In three or four weeks, I will be able to cross off the first deadline in my list, so maybe I could think about adding that Christmas novella….. after all, I wouldn’t like to run out of deadlines – and inspiration.

Summer in Winter, Christmas in August

I’m thrilled that, finally, the announcement has been made that I’ve signed a new three-book deal with Avon Books UK (HarperCollins). Because announcements are never made until all parties have signed the contract, and the contract takes a while to prepare, the agreement was actually reached back in March – and it has nearly killed me not jumping the gun and announcing it myself! But I’m thrilled to continue working with the fantastic Avon team.

The first of the three new books is The Little Village Christmas. The next will be a summer book and the last another set at Christmas. This makes my position as an author ‘seasonal’. Every book will have a seasonal title and cover. You can see that I began exactly this way in my original contract with Avon.

TCP-and-JFTH-for-web

So, what does it involve to write books with such an overt seasonal slant? Frequently, I’m working on a book set in the ‘opposite’ season to the one I’m experiencing. I’m proofing The Little Village Christmas now, reading about snow and ice while sunlight is streaming through my window (if I’m lucky!). I’m thinking about Christmas decorations, raffles and big coats. Avon has been hard at work writing a Christmassy blurb and creating a Christmas cover. Amazon has even sent out the first promotional email (thank you all those who have preordered 🙂 ).

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My paper proofs

On the plus side, the book I’m actually writing is my Summer 2018 book, working title The Summer of Finding Out. I had the huge pleasure of writing a good chunk of it while on my Arte Umbria writing retreat. (NB If you’re interested in joining me on the writing retreat next year you can find information here.) To write a book set in Italy while I was in Italy was a special experience. My hero, Levi, paints the scene I could see from the terrace and I took hundreds of research pix in Orvieto, to which ‘my’ Umbrian town of Monteliberatà will bear some resemblance. After running out my camera battery I sat down for lunch with a couple of lovely people from the course and remained after they’d gone, sipping Orvieto Classico and making notes about what I’d seen, heard and smelled as I’d walked the cobbled streets earlier.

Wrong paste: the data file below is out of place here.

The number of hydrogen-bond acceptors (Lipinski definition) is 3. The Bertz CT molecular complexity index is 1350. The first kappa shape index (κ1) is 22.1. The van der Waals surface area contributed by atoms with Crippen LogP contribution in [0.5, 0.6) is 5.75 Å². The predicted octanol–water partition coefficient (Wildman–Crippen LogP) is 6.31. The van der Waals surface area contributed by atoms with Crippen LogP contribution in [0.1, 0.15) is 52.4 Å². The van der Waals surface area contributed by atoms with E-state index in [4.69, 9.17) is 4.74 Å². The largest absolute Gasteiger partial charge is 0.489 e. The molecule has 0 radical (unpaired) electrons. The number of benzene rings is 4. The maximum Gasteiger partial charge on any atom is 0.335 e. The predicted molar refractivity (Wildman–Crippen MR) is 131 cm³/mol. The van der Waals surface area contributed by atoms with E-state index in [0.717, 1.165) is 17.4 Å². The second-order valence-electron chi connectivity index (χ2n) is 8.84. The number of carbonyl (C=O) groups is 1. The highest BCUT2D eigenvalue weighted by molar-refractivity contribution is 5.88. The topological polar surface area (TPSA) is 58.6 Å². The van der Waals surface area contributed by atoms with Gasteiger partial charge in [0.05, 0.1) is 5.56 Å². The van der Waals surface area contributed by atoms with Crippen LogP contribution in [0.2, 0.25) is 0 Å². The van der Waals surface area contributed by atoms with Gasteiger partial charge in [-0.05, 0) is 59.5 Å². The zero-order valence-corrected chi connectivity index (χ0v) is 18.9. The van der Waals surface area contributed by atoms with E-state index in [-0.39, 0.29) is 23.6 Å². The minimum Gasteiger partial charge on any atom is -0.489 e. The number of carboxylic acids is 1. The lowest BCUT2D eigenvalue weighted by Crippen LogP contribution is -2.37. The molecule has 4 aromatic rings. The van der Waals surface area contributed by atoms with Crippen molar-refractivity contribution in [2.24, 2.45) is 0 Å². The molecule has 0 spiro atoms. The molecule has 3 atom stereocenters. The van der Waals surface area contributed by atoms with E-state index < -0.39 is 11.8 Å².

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I have to be honest, I planned my writing schedule around writing about Italy while staying in Italy. I defended it against the necessity to edit The Little Village Christmas and even asked for a couple of days extension to my deadline in case I needed it when I returned to the UK.

When I’ve finished the first draft of The Summer of Finding Out I’ll be returning to The Little Village Christmas in order to perform a few more edits for the German publisher. Then I’ll write a two-part Christmas story for My Weekly, due in by the end of August, and return to The Summer of Finding Out to write the second draft.

All this time, of course, I’m promoting Just for the Holidays, which is my Summer 2017 book! And in the interests of such promotion you might like to know that Just for the Holidays is only 99p on Kindle and Kobo right now …

Whatever books you love and whenever you like them – Happy Reading!

 

Editor? Proofreader? What’s in Your Indie Budget?